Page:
My morning print could be aptly described as “amateur hour”. I decided to make another stab at my two color cardinal. I had a busy workday, so the print wasn’t my top priority and I did note my filament had come uncoiled as I put it on the machine, but I didn’t think much of it. I got the print started, confirmed the first layer was going well and then I directed my attention to some programming projects.
All of a sudden I noticed the infill of the cardinal, which is usually quite smooth, was very much NOT so.
It was shortly there after, I noticed that all those loose coils had worked themselves in a nice, extruding-thwarting, knot.
I was able to undo the knot and the print resumed. Now, I have seen first hand how the quality and quantity of the infill can impact your top layer.
I was printing at 0.10 mm layers and at this point, I knew I had enough layers for my bird to recover. I felt that he would still end up with a smooth body and head. And I was right! Sure enough, layer by layer, the surface smoothed out and was looking rather fine.
But then…. ANOTHER KNOT.
Seriously! I let the exact same thing happen AGAIN. You would never guess that I spent 10 years working on Quality Control Software. You would never guess that I have heard of phrases like “corrective and preventative action”. : )
Anyway, at that point, I was just two layers away from one of my visible surfaces. I knew the bird would not recover.
But I let the print continue.
Failures in life (and 3D Printing) can also be “Learning Opportunities”. In this case, I wanted to see how my wing detail later in the print would look. It didn’t matter how shabby the rest of the bird looked. I would still be able to assess whether my “peeks of black” were going to be effective in the wing. The overall print would be a fail, but I would still gain some knowledge.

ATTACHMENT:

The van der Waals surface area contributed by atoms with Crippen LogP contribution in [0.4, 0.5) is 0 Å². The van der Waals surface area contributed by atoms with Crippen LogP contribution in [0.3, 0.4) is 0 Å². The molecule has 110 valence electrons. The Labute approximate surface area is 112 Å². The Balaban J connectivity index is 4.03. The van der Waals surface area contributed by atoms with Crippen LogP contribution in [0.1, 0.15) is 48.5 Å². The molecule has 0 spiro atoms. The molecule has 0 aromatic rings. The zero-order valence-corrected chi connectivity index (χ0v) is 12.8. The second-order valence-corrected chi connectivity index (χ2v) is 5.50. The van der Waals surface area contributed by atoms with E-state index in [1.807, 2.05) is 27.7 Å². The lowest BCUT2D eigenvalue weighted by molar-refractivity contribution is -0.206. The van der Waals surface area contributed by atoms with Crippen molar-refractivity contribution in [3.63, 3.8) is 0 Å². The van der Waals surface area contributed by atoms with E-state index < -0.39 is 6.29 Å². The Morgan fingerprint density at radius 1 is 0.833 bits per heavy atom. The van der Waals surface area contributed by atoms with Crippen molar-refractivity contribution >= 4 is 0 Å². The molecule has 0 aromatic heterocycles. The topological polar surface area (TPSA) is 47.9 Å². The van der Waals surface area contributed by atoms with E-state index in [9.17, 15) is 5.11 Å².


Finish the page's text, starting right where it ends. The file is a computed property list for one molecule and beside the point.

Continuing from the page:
Experiments with Wing Detail
Later in the afternoon, I decided to give the cardinal another whirl. This time I made sure I wasn’t sloppy with my filament. And to keep the learning going with the print, I decided to play with the print lines in the wing.
I remembered seeing the “Owliver Belt Buckle” by Shapeways Designer Michael Mueller in Grey Polished Steel a while back. One of the things that really struck me about the design is how amazingly the print lines added to the feather effect.
Although I was working in plastic, it occurred to me that perhaps my feather detail could also benefit from some changes in the print lines. Perhaps instead of the straight lines on the wing, something like concentric lines that followed the contour of the feather/wing would look nice. But I wanted to keep the body-as in. I wanted to keep the diagonal straight lines there.
Quick synopsis – You use the Cross Section View to determine the actual height of where you want to make setting changes. Then you set up multiple processes (aka Settings). In the Advanced tab you can define the scope of the settings– where they should begin and end.
Quick note– I didn’t test it out in Simplify3d v3.0.0, but in v2.2.2 I had to be careful to turn my fan on for the first layer in my second batch of settings (because it isn’t actually a first layer– it just thinks it is)
Another multiprocess note- I have seen a bug with these multi-processes and rafts. I have not tested to see if it is corrected in v3.0.0
With my wing settings, under the Infill tab, I changed my External Fill Pattern to Concentric.